Sometimes all it takes is one little thing. Back in 2012 comedian Josh Gondelman, whose birthday is today, co-created the Twitter account @SeinfeldToday which has spawned dozens of imitators. This is not to say that he stopped there, of course. He performs regularly. One of his life performances was featured on the Bullseye With Jesse Thorn podcast as part of the End of Year 2017 Comedy Special. He has a story about how he had what may be the most memorable wedding reception ever, and that’s all I’m gonna say.
And these are only steps in a career that’s been steadily rising. He’s had articles published in McSweeney’s and other publications, and since 2014 he’s been a writer for John Oliver Tonight.
Yeah, I guess now that I think about it that’s a lot of little things adding up to a lot.
Many years ago when I was in Britain I fell in love. And how could I not? Snooker is unbelievably complicated but also elegant and fun and I was absolutely smitten from the first moment I picked up a cue and potted a red ball. Granted I was, and still am, not very good at it, although there was a professor who fancied himself a bit of a snooker shark and liked to put other players in what he thought were impossible situations. And somehow I could always find my way out and he’d grudgingly say, “Nice shot,” but that’s another story.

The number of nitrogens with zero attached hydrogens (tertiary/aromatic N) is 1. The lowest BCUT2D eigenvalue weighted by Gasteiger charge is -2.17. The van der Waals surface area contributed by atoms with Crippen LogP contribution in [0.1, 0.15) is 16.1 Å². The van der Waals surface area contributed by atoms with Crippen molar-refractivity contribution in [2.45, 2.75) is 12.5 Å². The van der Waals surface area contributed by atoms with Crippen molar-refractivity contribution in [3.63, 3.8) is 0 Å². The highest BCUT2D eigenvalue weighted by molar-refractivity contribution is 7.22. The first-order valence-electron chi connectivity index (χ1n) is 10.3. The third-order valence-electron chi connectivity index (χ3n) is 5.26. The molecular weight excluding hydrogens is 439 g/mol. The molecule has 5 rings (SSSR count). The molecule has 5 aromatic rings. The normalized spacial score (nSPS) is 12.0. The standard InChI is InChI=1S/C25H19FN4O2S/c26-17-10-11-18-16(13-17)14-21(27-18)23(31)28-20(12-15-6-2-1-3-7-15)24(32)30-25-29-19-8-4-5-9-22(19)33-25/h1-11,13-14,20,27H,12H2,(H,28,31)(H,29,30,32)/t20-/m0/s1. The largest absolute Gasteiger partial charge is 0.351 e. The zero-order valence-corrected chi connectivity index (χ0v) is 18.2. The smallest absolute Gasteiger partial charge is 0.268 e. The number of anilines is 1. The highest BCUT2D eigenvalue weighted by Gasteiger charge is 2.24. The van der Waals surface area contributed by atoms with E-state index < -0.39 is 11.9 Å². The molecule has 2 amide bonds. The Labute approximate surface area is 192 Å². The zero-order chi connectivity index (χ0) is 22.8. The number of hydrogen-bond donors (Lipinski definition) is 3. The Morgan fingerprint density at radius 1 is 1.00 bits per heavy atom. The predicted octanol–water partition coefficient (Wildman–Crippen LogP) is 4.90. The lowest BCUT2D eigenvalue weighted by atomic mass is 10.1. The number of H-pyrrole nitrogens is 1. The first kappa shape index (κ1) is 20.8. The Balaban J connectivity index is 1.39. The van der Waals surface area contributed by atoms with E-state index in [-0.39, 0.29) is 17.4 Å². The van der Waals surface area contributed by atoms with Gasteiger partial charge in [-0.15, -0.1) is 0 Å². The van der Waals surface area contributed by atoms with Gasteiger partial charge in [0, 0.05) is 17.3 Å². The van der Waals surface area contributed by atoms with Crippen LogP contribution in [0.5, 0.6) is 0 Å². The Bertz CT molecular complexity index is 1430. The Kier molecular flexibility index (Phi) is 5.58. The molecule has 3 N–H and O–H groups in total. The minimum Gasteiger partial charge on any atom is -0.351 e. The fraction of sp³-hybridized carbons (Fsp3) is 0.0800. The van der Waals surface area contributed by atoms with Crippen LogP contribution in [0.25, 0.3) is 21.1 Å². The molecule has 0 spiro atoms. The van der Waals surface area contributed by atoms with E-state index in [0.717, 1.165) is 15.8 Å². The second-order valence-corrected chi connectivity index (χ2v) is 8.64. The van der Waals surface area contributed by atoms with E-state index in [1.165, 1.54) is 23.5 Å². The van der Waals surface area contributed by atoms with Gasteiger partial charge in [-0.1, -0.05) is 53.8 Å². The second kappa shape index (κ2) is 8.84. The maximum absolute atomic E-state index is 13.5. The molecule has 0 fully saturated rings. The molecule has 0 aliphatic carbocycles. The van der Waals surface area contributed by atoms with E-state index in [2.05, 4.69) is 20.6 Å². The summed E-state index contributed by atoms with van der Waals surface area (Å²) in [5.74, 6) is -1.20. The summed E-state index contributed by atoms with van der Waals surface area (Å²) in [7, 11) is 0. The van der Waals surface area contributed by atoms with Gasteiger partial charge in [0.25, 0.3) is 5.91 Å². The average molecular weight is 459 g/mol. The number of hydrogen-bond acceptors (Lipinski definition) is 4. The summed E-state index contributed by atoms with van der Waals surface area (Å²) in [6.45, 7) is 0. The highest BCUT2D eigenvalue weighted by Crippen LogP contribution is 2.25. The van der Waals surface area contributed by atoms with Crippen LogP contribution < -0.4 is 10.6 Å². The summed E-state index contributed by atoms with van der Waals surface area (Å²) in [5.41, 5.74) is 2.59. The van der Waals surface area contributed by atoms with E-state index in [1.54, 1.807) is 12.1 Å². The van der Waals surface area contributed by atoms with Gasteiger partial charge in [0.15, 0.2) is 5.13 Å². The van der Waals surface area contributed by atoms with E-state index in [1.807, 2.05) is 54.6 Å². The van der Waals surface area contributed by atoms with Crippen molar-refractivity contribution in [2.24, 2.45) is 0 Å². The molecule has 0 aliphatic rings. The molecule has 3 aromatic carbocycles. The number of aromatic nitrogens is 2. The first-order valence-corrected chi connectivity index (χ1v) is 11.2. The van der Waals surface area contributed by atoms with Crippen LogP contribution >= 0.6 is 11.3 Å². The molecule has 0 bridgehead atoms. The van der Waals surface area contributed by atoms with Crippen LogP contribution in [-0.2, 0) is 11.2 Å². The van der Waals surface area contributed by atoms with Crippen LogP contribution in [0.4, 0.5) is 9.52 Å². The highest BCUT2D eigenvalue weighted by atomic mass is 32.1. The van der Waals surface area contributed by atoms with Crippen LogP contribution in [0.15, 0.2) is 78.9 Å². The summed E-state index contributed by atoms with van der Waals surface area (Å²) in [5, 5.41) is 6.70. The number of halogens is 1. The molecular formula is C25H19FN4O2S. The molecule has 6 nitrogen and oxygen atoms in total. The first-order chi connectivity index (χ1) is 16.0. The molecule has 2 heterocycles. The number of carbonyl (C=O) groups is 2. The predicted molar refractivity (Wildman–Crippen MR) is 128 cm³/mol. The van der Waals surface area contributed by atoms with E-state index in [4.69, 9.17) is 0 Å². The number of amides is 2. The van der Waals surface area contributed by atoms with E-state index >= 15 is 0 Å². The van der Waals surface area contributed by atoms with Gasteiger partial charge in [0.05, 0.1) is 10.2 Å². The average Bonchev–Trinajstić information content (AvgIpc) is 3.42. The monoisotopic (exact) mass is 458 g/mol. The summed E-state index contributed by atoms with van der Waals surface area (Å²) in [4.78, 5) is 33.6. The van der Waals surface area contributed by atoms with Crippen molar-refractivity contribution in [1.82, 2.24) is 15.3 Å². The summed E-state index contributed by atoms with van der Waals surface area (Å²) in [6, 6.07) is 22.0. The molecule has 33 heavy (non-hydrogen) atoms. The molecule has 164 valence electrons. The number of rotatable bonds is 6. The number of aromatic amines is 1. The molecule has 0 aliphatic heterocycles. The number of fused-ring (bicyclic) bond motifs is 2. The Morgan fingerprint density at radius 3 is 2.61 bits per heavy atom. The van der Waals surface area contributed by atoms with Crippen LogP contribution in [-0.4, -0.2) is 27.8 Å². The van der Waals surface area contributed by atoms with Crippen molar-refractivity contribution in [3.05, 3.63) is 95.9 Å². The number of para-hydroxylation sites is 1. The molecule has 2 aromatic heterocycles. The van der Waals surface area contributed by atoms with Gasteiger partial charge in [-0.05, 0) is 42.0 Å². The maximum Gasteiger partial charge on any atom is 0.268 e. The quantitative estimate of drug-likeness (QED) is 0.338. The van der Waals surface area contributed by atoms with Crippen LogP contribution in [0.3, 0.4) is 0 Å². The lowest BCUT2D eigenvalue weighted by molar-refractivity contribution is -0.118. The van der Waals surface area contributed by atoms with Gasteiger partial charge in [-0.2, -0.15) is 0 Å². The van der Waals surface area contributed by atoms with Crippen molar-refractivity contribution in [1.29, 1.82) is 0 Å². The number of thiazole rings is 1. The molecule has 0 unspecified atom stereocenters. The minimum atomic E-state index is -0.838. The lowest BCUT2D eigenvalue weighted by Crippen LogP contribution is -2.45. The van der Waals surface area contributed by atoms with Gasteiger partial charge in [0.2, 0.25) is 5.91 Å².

Ronnie O’Sullivan, whose birthday is today, is an amazing snooker player, staggering to watch. Here is twenty years, and in record time, earning him the nickname “The Rocket”. If you’re unfamiliar here’s how it works: the game starts with fifteen red balls, worth one point each, and six balls of other colors—yellow (2 points), green (3 points), brown (4 points), blue (5 points), pink (6 points), and black (7 points)—on the table. A player must pocket a red ball first for one point and then can pocket a ball of any other color for the corresponding points. The red balls stay pocketed but the other balls are replaced until the red balls are gone. Then the player must pocket the other balls in order. If one player accidentally sinks the wrong ball the other player gets the points and the turn.